This is the first in a series of guest posts from James Hughes, sales management coaching expert and founder of Sales Leadership Consulting. You can find Jim at www.salesleadershipconsulting.com
A few days ago, I was speaking with a very senior salesperson. He had been in the industry for 20 years, and was viewed by his peers as an “expert.”
He was very similar to senior sales people and their managers that I’ve met in a number of industries. We met on LinkedIn, and he agreed to test my theory that even good sales reps can benefit from coaching.
I did not know his industry, so when I was asking questions about industry knowledge and how he got reinforcement that he really was an expert, I had to take him at his word.
I could not observe any specific sales calls, so it was difficult to “coach” on whether he had all of the necessary skills, but his success in achieving the numbers let me go past this one for now.
Finally, I asked him what made his life more difficult. As sales managers, we all know that when coaching a senior sales rep that one of the things that always pops to the top, is what can I do, as their sales manager, to get things from the company out of their way. We all want to give them as much time for selling as possible.
This is what I was thinking as he described the problem he had with a manager in another department who had established the shipping schedule for client’s orders.
Apparently, he had problems with this manager before, and every time he dealt with him, it was difficult. The sales rep got what he needed a couple times, but most of the time the other manager provided one excuse after another on why it couldn’t be done.
I don’t know if it is fair to generalize here, but I saw it as another example of a good sales representative who didn’t see the need to work effectively with their cross functional team members. Most of these sales reps believe that since they are only asking for exceptions are because of the importance to the client. Since they represent the client, these other members in his company should be asking how high, when asked to jump.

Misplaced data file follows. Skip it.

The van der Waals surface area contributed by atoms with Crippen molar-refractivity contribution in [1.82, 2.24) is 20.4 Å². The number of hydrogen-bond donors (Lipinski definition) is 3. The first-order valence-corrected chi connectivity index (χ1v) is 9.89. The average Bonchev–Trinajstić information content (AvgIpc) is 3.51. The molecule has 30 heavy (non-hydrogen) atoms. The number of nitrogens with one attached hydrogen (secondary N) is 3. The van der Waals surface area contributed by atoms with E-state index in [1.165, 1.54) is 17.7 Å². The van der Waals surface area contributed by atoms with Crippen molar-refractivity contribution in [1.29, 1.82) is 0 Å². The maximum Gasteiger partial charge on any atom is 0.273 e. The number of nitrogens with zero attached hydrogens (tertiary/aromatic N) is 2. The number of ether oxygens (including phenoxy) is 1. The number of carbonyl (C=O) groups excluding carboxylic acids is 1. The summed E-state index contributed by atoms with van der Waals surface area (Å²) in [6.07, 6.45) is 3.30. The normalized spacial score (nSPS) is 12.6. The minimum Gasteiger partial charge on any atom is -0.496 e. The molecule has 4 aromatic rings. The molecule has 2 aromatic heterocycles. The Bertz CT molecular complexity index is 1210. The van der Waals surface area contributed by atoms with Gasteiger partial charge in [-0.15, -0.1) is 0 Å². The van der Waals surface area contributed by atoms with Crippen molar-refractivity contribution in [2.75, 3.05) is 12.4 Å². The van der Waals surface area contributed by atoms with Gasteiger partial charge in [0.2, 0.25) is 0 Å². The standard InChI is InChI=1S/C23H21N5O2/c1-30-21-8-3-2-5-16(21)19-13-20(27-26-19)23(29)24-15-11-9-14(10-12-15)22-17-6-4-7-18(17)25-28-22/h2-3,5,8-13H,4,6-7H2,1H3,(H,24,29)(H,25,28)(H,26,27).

So, using the coaching model we espouse at Sales Leadership Consulting, I asked him some questions about the situation:
1. I asked questions about the results and the time it took to get this done. Did he feel like he was fighting an uphill battle each time?
2. Then I asked him about his resources. He named the typical group, and even mentioned other people in order entry that could try to help, but this approach was “always ineffective.”
3. Finally, I asked him if his manager was “a resource”. “HUH?”, he said. I asked if his manager works well cross functionally? “I guess”, was his reply.
So now, I went through some examples of what his manager probably did. I asked about the style of the manager and it seemed like this was something he would do. So, I asked him the benefit of asking his manager to work this issue.
After a little “salesmanship,” I helped him understand that as a senior sales rep you should consider all resources, and he agreed. He agreed that he would try that next time.
We finished our discussion with how much he enjoyed our time. That there a few new things he would try as a result of our 30 minute discussion. The most important thing he learned though, was that even a senior sales representative like him, could still learn things from an effective coach and from him being more open to the idea.
When I hear sales managers say “my senior sales reps don’t need coaching”, I cringe.
With that assumption, it’s just possible that with a little coaching, you might discover that you can increase the productivity of one of your top reps by understanding more of their issues. Imagine what might happen if you save your top rep, 2-3 hours per month, or maybe even more?
Now, for this to work, it can’t be a one off. It has to be within an environment where each rep knows that “coaching” is part of the plan, and role you have.
With a coaching environment, you not only get to spend time with your lower performing reps, but you get to see how good the senior one’s are, and still be able to coach on areas which can improve their productivity.
Here’s wishing you good selling and good coaching.
Sales Leadership Consulting